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PHILIPPINE SUPREME COURT DECISIONS

THIRD DIVISION

[G.R. No. 38354. June 30, 1989.]

BEL AIR VILLAGE ASSOCIATION, INC., Plaintiff-Appellee, v. VIRGILIO V. DIONISIO, Defendant-Appellant.


SYLLABUS


1. CIVIL LAW; TORRENS CERTIFICATE OF TITLE; ANNOTATION THEREON; PURCHASER BOUND BY THE ANNOTATION FOUND AT THE BACK OF THE CERTIFICATE OF TITLE. — Purchasers of a registered land are bound by the annotations found at the back of the certificate of title covering the subject parcel of land. (Tanchoco v. Aquino, 154 SCRA 1 [1987])

2. ID.; ID.; ID.; ID.; CASER AT BAR. — When the petitioner voluntarily bought the subject parcel of land it was understood that he took the same free of all encumbrances except notations at the back of the certificate of title, among them, that he automatically becomes a member of the respondent association. One of the obligations of a member of the respondent association is to pay certain amounts for the operation and activities of the association which is being collected by the Board of Governors. The dues collected are intended for garbage collection, salary of security guards, cleaning and maintenance of streets and street lights and establishments of parks. The amount to be paid by each lot owner is computed on the basis of the area per square meter of the lot owned by every member.

3. ID.; ID.; ID.; ID.; ID.; SHARES IN THE COMMON EXPENSE FOR NECESSARY SERVICES, NOT A PROPERTY TAX. — The mode of payment as well as the purposes for which the dues are intended clearly indicate that the dues are not in the concept of a property tax as claimed by the petitioner. They are shares in the common expenses for necessary services. A property tax is assessed according to the value of the property (Philippine Transit Association v. Treasurer of the City of Manila, Et. Al. 83 Phil. 722[1949]) but the basis of the sharing in this case is the area of the lot. The basis appears reasonable. The dues are fees which a member of the respondent association is required to pay as his contribution to the expenses incurred by the respondent association in hiring security guards, cleaning and maintaining streets, street lights and other community projects for the benefit of all residents within the Bel-Air Village. These expenses are necessary, valid, and reasonable for the particular community involved.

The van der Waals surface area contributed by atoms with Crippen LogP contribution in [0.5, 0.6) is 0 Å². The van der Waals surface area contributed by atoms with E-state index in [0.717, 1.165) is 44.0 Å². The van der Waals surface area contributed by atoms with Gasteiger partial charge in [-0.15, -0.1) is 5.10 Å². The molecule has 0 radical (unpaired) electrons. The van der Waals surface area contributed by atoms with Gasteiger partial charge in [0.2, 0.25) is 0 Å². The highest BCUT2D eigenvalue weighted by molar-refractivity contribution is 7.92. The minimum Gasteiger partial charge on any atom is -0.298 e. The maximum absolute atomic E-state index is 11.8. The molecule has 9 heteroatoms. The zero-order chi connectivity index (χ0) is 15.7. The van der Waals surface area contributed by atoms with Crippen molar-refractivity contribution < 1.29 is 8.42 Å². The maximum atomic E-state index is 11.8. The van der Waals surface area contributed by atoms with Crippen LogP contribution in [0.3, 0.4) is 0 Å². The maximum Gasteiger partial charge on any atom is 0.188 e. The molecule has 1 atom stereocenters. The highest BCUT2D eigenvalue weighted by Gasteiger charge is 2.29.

4. CONSTITUTIONAL LAW; BILL OF RIGHTS; FREEDOM OF ASSOCIATION; DOES NOT APPLY TO A PRIVATE TRANSACTION SUCH AS SALE WITH CONDITIONS VALIDLY IMPOSED BY THE VENDOR. — The contention that the lien collides with the constitutional guarantee of freedom of association is not tenable. The transaction between the defendants and the original seller (defendant’s immediate predecessor) of the land covered by TCT No. 81136 is a sale and the conditions have been validly imposed by the said vendor/the same not being contrary to law, morals and good customs and public policy. The fact that it has been approved by the Land Registration Commission did not make it a governmental act subject to the constitutional restriction against infringement of the right of association. The constitutional proscription that no person can be compelled to be a member of an association against his will applies only to government acts and not to private transactions like the one in question.


D E C I S I O N


GUTIERREZ, JR., J.:


This case was certified to us by the Court of Appeals pursuant to Section 31 of the Judiciary Act on the ground that only questions of law are involved.

The antecedent facts are summarized in the decision of the then Court of First Instance of Rizal. Seventh Judicial District, Branch 20, Pasig, Rizal in Civil Case No. 16980 to wit:chanrobles virtualawlibrary chanrobles.com:chanrobles.com.ph

"On January 22, 1972, plaintiff filed a complaint against the defendant in the municipal court of Makati, Rizal, for the collection of the amount of P2,100 plus penalty of 12% per annum and P751.30 as attorney’s fees and expenses of litigation. The sum of P2,100 represents the association dues assessed on the lot owned by the defendant as member of the plaintiff association. On February 16, 1972, defendant filed an answer traversing all the material allegations of the complaint and set up the following special defenses; 1) That there is no privity of contract between the plaintiff and the defendant; 2) that the collection of alleged dues from its members is in reality an unlawful exercise of the power of taxation which is beyond the corporate power of the plaintiff, 3) that the amount sought to be collected is unreasonable and oppressive, 4) that the assessment of the dues upon the defendant in so far as he has not voluntarily affiliated with plaintiff is illegal, immoral, contrary to law and public policy, and 5) that the acts of plaintiff in compelling the defendant to be a member is unconstitutional and outside the scope of its corporate power. Defendant therefore sets up the counterclaim of P2,000 as attorney’s fees and expenses of litigation. On May 19, 1972, the parties submitted the following stipulation of facts and prayed for judgment to be rendered therein in accordance with said stipulation of facts:chanrob1es virtual 1aw library